Tested.com gets even better with each passing week.
I found the site perhaps a year or so ago and I doubt if there's a day I don't visit morning, afternoon, and evening. Psychologically it's such a good place to be that I'm probably living my life on San Francisco time.
To understand my mild obsession, you have to know that I live in a small northern working class town with no culture to speak of. I have to travel miles into either Liverpool or Manchester to find a bookshop. We have none locally and, thanks to government cuts, our local library has already been half-demolished. Not all is bad news, however. As a town we have eight tattoo parlours. I suspect I'm the only guy in town that doesn't have a single tattoo. Not sure if you can understand how that makes me feel except to say that I feel utterly like a freak: hugely overqualified, can't find decent work, and with interests that few people share. And that's why I love Tested. It's a window onto a better world where being a tattoo-free over-educated nerd is the thing to be.
I've never been so proud of being a nerd as I've been since I discovered Tested. It's filled with articulate people talking about things that fascinate them. Amazingly for an American website, it's not shrill. It's not that horrible twisted version of nerddom you find on Battlebots, where the jocks have taken over and the nerds pushed to one side. Tested is pure unadulterated nerd: intelligent, occasionally awkward, but so totally human. I've never bought a scale replica of anything in my life and I don't intend to start now. However, for reasons I can't fully explain, I now find myself fascinated with replicas. Maybe it's the design, the artwork, or simply the craftsmanship. Never before in my life have I wanted to know how to make a foam mould of something yet I've watched more Frank Ippolito videos about learning to mould than is healthy for a man who never intends to make a mould. I even find myself growing interested in technology that has never before really been my thing, such as 3d printing, drones, miniature cameras, and virtual reality.
None of it makes any sense to me yet, somehow, the site makes complete sense.
The site actually makes me want to use a lathe and I have absolutely no reason to use a lathe...
I suppose it makes sense in the way their most casual conversations affect my life. The site is largely hosted by Norman Chan and Will Smith, who carry the weight of the output. Adam Savage, of Mythbuster's fame, is the Big Daddy of the operation and it's his energy which infects everything they do. However, it's Will and Norm that keep me watching because they carry their knowledge lightly, with enough humour to keep it grounded and well away from that Comic Book Guy cliche that makes that entire world so off-putting.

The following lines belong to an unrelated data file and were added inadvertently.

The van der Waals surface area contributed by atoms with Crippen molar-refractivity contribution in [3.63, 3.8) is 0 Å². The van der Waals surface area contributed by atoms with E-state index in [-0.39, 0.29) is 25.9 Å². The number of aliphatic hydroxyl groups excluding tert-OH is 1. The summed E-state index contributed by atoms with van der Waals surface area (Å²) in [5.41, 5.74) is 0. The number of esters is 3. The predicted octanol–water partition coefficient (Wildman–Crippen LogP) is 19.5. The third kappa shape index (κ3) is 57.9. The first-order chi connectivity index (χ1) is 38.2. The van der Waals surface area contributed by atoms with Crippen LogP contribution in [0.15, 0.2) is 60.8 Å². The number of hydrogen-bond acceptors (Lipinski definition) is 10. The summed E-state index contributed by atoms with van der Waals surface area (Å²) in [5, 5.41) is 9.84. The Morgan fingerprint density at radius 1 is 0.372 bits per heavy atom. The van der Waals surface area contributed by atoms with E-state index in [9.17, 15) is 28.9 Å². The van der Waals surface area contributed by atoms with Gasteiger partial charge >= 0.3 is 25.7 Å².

If you'd told me years ago that my favourite website would be about making a replica topiary, I'd have said that you were deluded. Yet that's exactly how I felt watching Savage build a replica of the Overlook Hotel maze a few months ago.
What's key is that the whole thing is largely unscripted and people talk about the things that interest them without dumbing everything down. The BBC New usually begin every story about Pluto by reminding people that Pluto is far from the sun so it's cold. Tested take that stuff for granted and it's a huge relief that they do. When the talk, I find myself feeling dumb because I don't know half of the stuff they know. It triggers my brain into activity and to hunt out answers. I happily stick one of their podcasts on in the background as I work and I'm in raptures because it constantly helps me generate new ideas. I've not read science fiction in too many years but, thanks to Tested, I've rediscovered my love for hard science fiction. It's so good to listen to people who are as excited by NASA's Pluto flyby as I was.
The week before last was Comic Con in San Diego, an event that largely passes me by because I'm not a huge fan of superheroes hype. I don't read any of the comics (I tend to prefer underground comics), though I've a passing awareness of Frank Miller's Dark Knight. I'm not the full-on fan but enough that I've seen the odd animated film in addition to the live action Batman movies. Avengers leaves me cold like near all of Stan Lee's oeuvre, with the exception being Spiderman. In fact, I'm pretty picky in my tastes. I love the best stuff and I'm very dismissive of the worst. Loved the new Dredd movie, hated Captain America.
Yet Tested just knows how to work its way around my defences. Watching a grown man excited by the cooling system he's created for his cosplay replica suit from Kubrick's 2001 is about as good as the internet gets. The fact that he then introduces a second suit for astronaut Chris Hadfield and they begin to talk about how Kubrick got the sound effects for 2001...
Well, this weekend, realising I wanted to write this blog post explaining my love for the site, I thought I'd do that by putting it into a cartoon. So, here is my latest, in honour of what, for me, is undoubtedly the best site on the web.
If you haven't already and you suspect you have an inner nerd, go check out Tested.com.